Wednesday, February 13, 2008

A New Kind of Content Management

I've been enamored with classification of content through my entire career (which is certainly long enough). Early on, I was working on library automation systems and in particular with Library of Congress Subject Headings (LCSH) data and I always thought classification of documents and other content types was a panacea we should try to achieve. Librarians used these and other tools as finding aids to locating specific information, usually books.

Along came the internet and the amount of information available grew exponentially. Search engines provide keyword access to text-base content. Publishing was redefined to include anyone putting information out on the internet. Published content became a thing to be managed with buzzwords like single-sourcing, XML, multimedia, syndication, blogs, Wikis, and so on.

Well, the world is very different now and with everything from books and documentation to audio and video as well as thought streams all published on the web, finding a particular bit of information can be a nightmare. Even traditional textual content is hard to find in the vast archive that is the internet.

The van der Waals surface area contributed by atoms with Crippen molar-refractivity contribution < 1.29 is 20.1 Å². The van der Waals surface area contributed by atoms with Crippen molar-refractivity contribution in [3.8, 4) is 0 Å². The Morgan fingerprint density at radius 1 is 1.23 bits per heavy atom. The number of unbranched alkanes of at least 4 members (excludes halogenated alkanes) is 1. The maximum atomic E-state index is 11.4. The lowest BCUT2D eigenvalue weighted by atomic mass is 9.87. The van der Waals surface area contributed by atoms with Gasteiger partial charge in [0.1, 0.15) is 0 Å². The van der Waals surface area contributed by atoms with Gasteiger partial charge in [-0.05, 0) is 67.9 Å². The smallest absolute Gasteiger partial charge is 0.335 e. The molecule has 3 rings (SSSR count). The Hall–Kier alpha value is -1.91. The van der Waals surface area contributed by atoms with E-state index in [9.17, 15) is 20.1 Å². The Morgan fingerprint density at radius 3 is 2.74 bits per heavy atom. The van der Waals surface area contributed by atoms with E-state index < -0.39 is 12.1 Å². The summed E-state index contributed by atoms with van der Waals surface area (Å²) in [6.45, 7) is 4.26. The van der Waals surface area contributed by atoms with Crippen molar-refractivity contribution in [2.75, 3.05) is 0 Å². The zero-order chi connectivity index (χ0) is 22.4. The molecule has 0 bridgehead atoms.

So how do we find things now? What are our modern finding aids starting to look like?

Some very cool new technologies have come along recently: folksonomies and mashups, to name two.

Folksonomies in particular offer a new approach to an old problem -- how to capture the "aboutness" of content. Classifying content is an age-old process that has spawned many fields including taxonomies and indexing. These, in turn, have created an arcane set of rules and procedures wherein the maintenance of the indexes or thesauri become big efforts on their own -- at times larger than the content management effort they are supporting.

Mashups are a cool way to combine content from multiple sources into a single presentation. Kind of like federated search and portals in a social-networking environment.

I'll be exploring these more over the next several posts.